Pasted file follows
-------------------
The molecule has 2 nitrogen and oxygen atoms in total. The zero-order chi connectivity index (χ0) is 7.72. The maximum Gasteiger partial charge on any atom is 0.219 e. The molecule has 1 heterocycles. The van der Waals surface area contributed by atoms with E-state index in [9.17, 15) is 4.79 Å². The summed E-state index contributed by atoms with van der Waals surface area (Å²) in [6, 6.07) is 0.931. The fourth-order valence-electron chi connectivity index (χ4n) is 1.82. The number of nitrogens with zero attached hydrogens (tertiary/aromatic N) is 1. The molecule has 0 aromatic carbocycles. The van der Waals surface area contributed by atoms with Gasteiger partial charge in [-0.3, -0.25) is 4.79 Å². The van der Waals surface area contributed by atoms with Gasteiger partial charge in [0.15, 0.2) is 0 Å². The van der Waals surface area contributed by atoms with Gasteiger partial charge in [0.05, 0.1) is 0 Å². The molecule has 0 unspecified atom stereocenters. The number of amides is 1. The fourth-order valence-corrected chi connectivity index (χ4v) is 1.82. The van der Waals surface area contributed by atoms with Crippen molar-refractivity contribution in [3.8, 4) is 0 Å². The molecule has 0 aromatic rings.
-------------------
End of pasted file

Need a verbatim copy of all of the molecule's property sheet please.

The molecule has 2 nitrogen and oxygen atoms in total. The zero-order chi connectivity index (χ0) is 7.72. The maximum Gasteiger partial charge on any atom is 0.219 e. The molecule has 1 heterocycles. The van der Waals surface area contributed by atoms with E-state index in [9.17, 15) is 4.79 Å². The summed E-state index contributed by atoms with van der Waals surface area (Å²) in [6, 6.07) is 0.931. The fourth-order valence-electron chi connectivity index (χ4n) is 1.82. The number of nitrogens with zero attached hydrogens (tertiary/aromatic N) is 1. The molecule has 0 aromatic carbocycles. The van der Waals surface area contributed by atoms with Gasteiger partial charge in [-0.3, -0.25) is 4.79 Å². The van der Waals surface area contributed by atoms with Gasteiger partial charge in [0.15, 0.2) is 0 Å². The van der Waals surface area contributed by atoms with Gasteiger partial charge in [0.05, 0.1) is 0 Å². The molecule has 0 unspecified atom stereocenters. The number of amides is 1. The fourth-order valence-corrected chi connectivity index (χ4v) is 1.82. The van der Waals surface area contributed by atoms with Crippen molar-refractivity contribution in [3.8, 4) is 0 Å². The molecule has 0 aromatic rings.